I love BBQ to me there is nothing peaceful than staring at a smoker chugging away undisturbed while magical and beautiful things happen under the hood. The entire neighborhood is full of the magical aroma of flavorful wood burning away.
This recipe was one I used a couple years ago in BBQ competitions and actually is still very highly requested when people find out the smoker is getting fired up.
The first thing you want to do is create the brine (say “the brine” in your best superfans impersonation guaranteed to bring a smile to your face) for the chicken thighs.
To you those who like the scientific explanation here is what Wikipedia has to say about brining:
“Brining makes cooked meat moister by hydrating the cells of its muscle tissue before cooking, via the process of osmosis, and by allowing the cells to hold on to the water while they are cooked, via the process of denaturation. The brine surrounding the cells has a higher concentration of salt than the fluid within the cells, but the cell fluid has a higher concentration of other solutes. This leads salt ions to enter the cell via diffusion. The increased salinity of the cell fluid causes the cell to absorb water from the brine via osmosis. The salt introduced into the cell also denatures its proteins. The proteins coagulate, forming a matrix which traps water molecules and holds them during cooking. This prevents the meat from drying out, or dehydrating.”
To those who like the dumb down explanation here is the Jeff reason:
“Brining is basically water with a lot of salt that makes meat very moist and tender.” I also always like to follow this with a Beavis laugh and the word fire in my best Butt-Head impersonation.
At a basic level we could just submerge the chicken thighs in a combination of salt and water but really what is the fun in that? Since the chicken thighs will be sitting in the brine for a good 8-24 hours this would be a great chance to add a lot of amazing flavors and help flavor the meat.
For the brine you will need:
- 2 cups vegetable stock
- 2 cups orange juice
- 4 cups water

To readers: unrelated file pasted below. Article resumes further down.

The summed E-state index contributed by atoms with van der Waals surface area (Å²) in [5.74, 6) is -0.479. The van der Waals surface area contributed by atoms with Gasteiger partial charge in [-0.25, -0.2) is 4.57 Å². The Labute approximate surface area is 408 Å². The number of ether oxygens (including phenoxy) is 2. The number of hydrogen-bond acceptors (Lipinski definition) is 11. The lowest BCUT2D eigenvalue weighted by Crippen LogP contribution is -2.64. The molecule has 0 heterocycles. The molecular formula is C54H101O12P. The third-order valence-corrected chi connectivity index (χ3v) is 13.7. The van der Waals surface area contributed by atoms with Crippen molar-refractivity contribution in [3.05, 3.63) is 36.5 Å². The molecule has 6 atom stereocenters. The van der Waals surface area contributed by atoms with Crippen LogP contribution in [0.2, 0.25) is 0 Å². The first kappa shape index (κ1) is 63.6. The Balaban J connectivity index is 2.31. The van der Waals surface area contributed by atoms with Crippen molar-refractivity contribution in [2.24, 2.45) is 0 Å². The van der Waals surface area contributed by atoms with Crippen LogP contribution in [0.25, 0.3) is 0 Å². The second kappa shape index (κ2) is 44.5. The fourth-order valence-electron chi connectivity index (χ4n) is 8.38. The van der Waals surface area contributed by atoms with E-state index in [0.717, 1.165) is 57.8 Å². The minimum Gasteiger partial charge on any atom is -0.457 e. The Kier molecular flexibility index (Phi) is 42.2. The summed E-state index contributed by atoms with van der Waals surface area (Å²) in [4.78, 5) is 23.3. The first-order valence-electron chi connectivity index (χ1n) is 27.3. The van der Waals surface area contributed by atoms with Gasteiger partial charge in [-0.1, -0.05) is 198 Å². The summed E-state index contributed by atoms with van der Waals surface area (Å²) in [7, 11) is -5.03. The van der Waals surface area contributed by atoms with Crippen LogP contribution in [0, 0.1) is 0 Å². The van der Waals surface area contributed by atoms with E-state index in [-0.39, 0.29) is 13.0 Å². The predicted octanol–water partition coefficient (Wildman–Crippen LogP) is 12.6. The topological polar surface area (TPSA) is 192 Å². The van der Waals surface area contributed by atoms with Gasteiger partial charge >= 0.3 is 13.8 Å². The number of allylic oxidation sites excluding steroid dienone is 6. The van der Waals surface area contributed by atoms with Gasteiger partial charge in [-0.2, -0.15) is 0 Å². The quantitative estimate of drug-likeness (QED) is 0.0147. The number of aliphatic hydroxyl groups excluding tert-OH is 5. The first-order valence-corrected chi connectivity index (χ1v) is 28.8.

- 1/4 cup kosher salt
- 1/4 cup brown sugar
- 2 teaspoon black peppercorns
- 3 bay leaves
In a medium stockpot bring the vegetable stock, 2 cups of water, salt, brown sugar, peppercorns, and bay leaves to a boil. Maintain a boil till all the salt and brown sugar has been dissolved.
Once the brown sugar and salt have been dissolved shut off the heat and add in the remaining ingredients.
Put the mixture in the fridge overnight to let it cool down. For the impatient people than setup an ice bath (an ice bath is basically taking a bowl larger than your stockpot and filling it with ice and putting the stockpot in that bowl). Once the liquid is cool add in the chicken thighs and let them sit for 8-24 hours.
Now is the perfect time to make the dry rub.
For the dry rub you will need:
- 1 TB Kosher salt
- 1 TB black pepper
- 1 TB dried basil
- 1 TB dried oregano
- 1 TB dried thyme
- 1 TB dried bay leaf
- 1 TB dried rosemary
- 1 TB dried marjoram
- 1 TB dried savory
- 1 TB garlic powder
Throw everything in a container (I like to use a clean cottage cheese container or a mason jar) and shake to combine.
Remove the chicken from the brine and discard the brine. Wash the chicken off and pat them dry (this will take a lot more paper towels than you ever could imagine). Once they are dry toss them with the dry rub to coat.
For those who have a smoker get it to 225 (if you don’t have a smoker just use your oven pre-heated to 225 degrees or very low grill heat).
Let this cook till the chicken registers 160 at the thickest part (about 1-1.5 hours). The wonderful thing about slow cooking chicken is that the skin basically turns to rubber so to remedy this bring the chicken under direct heat for a couple of minutes. I like to use my gas grill for this since it is quick and readily available.
I don’t believe good BBQ ever needs some fancy serving presentation. It should be served plainly in a large quantity so people can greedily grab whatever they want.